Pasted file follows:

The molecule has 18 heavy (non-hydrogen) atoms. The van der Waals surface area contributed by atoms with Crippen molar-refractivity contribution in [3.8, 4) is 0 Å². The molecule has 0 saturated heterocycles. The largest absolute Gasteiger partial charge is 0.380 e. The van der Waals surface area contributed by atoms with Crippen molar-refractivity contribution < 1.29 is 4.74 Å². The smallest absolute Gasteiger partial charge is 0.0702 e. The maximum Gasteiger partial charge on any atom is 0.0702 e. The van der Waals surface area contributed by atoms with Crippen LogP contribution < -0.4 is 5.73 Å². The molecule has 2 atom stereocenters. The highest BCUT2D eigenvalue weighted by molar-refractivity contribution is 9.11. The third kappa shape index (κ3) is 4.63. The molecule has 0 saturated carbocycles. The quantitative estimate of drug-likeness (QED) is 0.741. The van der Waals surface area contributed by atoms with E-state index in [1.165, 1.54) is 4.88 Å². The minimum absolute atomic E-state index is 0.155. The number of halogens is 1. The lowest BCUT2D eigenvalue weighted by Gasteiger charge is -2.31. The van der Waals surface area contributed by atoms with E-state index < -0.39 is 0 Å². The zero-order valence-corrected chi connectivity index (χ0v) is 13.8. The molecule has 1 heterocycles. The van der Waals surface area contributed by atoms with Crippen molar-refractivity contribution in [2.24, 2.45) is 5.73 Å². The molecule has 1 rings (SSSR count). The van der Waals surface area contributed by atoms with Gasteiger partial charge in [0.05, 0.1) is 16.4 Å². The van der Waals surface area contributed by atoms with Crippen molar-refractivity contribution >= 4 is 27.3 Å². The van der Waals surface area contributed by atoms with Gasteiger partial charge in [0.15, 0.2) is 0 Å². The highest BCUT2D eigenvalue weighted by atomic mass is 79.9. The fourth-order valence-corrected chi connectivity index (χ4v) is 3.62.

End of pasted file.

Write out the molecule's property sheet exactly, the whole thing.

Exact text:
The molecule has 18 heavy (non-hydrogen) atoms. The van der Waals surface area contributed by atoms with Crippen molar-refractivity contribution in [3.8, 4) is 0 Å². The molecule has 0 saturated heterocycles. The largest absolute Gasteiger partial charge is 0.380 e. The van der Waals surface area contributed by atoms with Crippen molar-refractivity contribution < 1.29 is 4.74 Å². The smallest absolute Gasteiger partial charge is 0.0702 e. The maximum Gasteiger partial charge on any atom is 0.0702 e. The van der Waals surface area contributed by atoms with Crippen LogP contribution < -0.4 is 5.73 Å². The molecule has 2 atom stereocenters. The highest BCUT2D eigenvalue weighted by molar-refractivity contribution is 9.11. The third kappa shape index (κ3) is 4.63. The molecule has 0 saturated carbocycles. The quantitative estimate of drug-likeness (QED) is 0.741. The van der Waals surface area contributed by atoms with E-state index in [1.165, 1.54) is 4.88 Å². The minimum absolute atomic E-state index is 0.155. The number of halogens is 1. The lowest BCUT2D eigenvalue weighted by Gasteiger charge is -2.31. The van der Waals surface area contributed by atoms with E-state index < -0.39 is 0 Å². The zero-order valence-corrected chi connectivity index (χ0v) is 13.8. The molecule has 1 heterocycles. The van der Waals surface area contributed by atoms with Crippen molar-refractivity contribution in [2.24, 2.45) is 5.73 Å². The molecule has 1 rings (SSSR count). The van der Waals surface area contributed by atoms with Gasteiger partial charge in [0.05, 0.1) is 16.4 Å². The van der Waals surface area contributed by atoms with Crippen molar-refractivity contribution >= 4 is 27.3 Å². The van der Waals surface area contributed by atoms with Gasteiger partial charge in [0.15, 0.2) is 0 Å². The highest BCUT2D eigenvalue weighted by atomic mass is 79.9. The fourth-order valence-corrected chi connectivity index (χ4v) is 3.62.